Patrick Reagan

At home in the music studio

With all the bells and whistles in the LaGrange College Music Department recording studio, sophomore Patrick Reagan feels just like a kid at Christmas.

As a high-school freshman, he used to record original acoustic guitar and vocals, sometimes with “some piano thrown in,” he says. That almost seems archaic compared with what he uses now.

The composition and music technologies major is now among a select handful of students who have access to the college’s studio any time it’s not in use. That’s not a perk most colleges offer, simply because LaGrange College is one of the only colleges in Georgia that offers a composition and music technologies major; most only offer a classical music program.

“Having this wonderful equipment, and especially having access to all of it, is really amazing. We’re so fortunate that they trust us to have all this access to it. This is what brought me to LaGrange College. In this program the professors are really open and willing to work with you and with what you want to do with your career. They aren’t focused on what they think is best for you; they want you to discover what you think is best for you.”

In the major, Patrick can choose a concentration in either song-writing or composition.

“I’m definitely a song-writer, but I’ve also enjoyed learning composition,” he says. “With the song-writing route, it’s more like the songs you hear on the radio. You have lyrics, a tune that’s memorable, and it’s shorter than composition.  Composition takes a lot more time than a song, although I wouldn’t say it drains you more because writing a song can be very emotional and take a lot out of you as well.”

The son of a piano-and-voice-major dad and theatre-major mom, the Augusta native has been singing since age 3 and playing the guitar since sixth grade. He says his parents’ backgrounds instilled in him a love for musical theatre. He taught himself guitar and piano and learned formal voice from his church choir director.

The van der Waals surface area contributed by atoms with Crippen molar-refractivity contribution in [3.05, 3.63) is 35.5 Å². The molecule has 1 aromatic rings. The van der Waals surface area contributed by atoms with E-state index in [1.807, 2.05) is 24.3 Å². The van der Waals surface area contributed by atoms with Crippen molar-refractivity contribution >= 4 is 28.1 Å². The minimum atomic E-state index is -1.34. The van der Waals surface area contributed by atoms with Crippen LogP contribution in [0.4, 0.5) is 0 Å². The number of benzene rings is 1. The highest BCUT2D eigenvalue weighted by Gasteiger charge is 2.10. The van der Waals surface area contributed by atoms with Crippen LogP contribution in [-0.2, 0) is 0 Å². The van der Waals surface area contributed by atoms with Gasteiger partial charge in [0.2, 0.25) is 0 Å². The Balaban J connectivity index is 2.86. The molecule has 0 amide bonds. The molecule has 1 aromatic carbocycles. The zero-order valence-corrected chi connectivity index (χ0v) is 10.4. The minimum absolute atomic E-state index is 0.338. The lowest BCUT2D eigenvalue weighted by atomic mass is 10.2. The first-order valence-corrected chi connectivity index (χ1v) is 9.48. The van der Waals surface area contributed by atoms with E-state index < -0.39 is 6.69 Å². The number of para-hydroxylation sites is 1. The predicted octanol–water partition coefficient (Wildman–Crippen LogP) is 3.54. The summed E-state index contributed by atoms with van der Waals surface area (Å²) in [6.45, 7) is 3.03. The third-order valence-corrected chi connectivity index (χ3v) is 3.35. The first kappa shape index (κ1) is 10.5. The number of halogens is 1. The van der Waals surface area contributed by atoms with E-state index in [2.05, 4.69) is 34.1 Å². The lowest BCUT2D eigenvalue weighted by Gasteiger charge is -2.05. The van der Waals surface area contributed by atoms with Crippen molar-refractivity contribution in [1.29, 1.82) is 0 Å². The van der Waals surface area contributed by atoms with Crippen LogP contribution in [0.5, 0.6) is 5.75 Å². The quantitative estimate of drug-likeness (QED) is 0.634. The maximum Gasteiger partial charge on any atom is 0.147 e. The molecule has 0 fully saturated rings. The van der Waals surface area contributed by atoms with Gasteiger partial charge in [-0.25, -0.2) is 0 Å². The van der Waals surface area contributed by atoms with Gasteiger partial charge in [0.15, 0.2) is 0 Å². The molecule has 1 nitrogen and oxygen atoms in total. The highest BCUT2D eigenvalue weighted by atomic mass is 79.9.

Patrick began writing songs as a high-school freshman.

“I couldn’t count how many songs I’ve written,” he says. “Looking back at the songs I wrote in high school as a freshman, they were terrible songs. Since I was a senior in high school to now, I’ve probably written 50 songs.

“Every song is new progress. You see yourself growing in every song, so I can’t really say that one is my favorite,” he says. “Each new one is my favorite.”

In his major, Patrick has grown as an artist through classes in music theory, ear-training, audio engineering, piano and more.

“I’m in my third music theory class, and my second ear-training class,” he says. “In ear-training, you listen to intervals and then write down what you hear, or a professor will play a melody, and you write down the melody. It’s been huge for me. It’s helped me so much.”

His band in Augusta, Amerson, has grown through Patrick’s music studies at LaGrange College as well. They were recently hired at a wedding to play 30 to 40 songs, and Patrick’s ear-training classes helped immensely as he was able to listen to well-known songs from different genres and then write down the music for specific instruments.

With choral groups, applied lessons in musical instruments ranging from piano to pipe organ to guitar, and percussion and guitar ensembles, LaGrange College has plenty to offer musically. Patrick takes advantage of it all, including singing as a member of the LaGrange Symphony Orchestra Chorus.

Above all, it’s the audio-engineering studio where Patrick feels most at home, where he can create with virtually no limitations.

“I feel most at home sitting in this seat,” he says in front of a massive soundboard. “I see myself in the future doing engineering because I have really developed a love for it, even though I love song-writing too. I love using all this equipment and putting a song together myself or with an artist.”

Friends for the Journey

LaGrange College attracts the best and the brightest from all over the world. For example, our most recent incoming class consisted of men and women from 19 states and 10 countries, and included:

  • 76 members of Beta Club or the National Honor Society
  • 71 members of service organizations
  • 51 team captains in varsity sports
  • 25 leaders involved in student government, with 11 presidents
  • Three students involved in school publications, one as editor
  • Two Eagle Scouts
  • 20 musicians in band or orchestra
  • 18 singers in choir
  • 31 entertainers in performing arts
  • 85 students in religious activities.

But you don’t have to be a star in high school to succeed at LaGrange. Here, you’re given the opportunity to discover the best in yourself and find your destiny – all in a caring and supportive environment.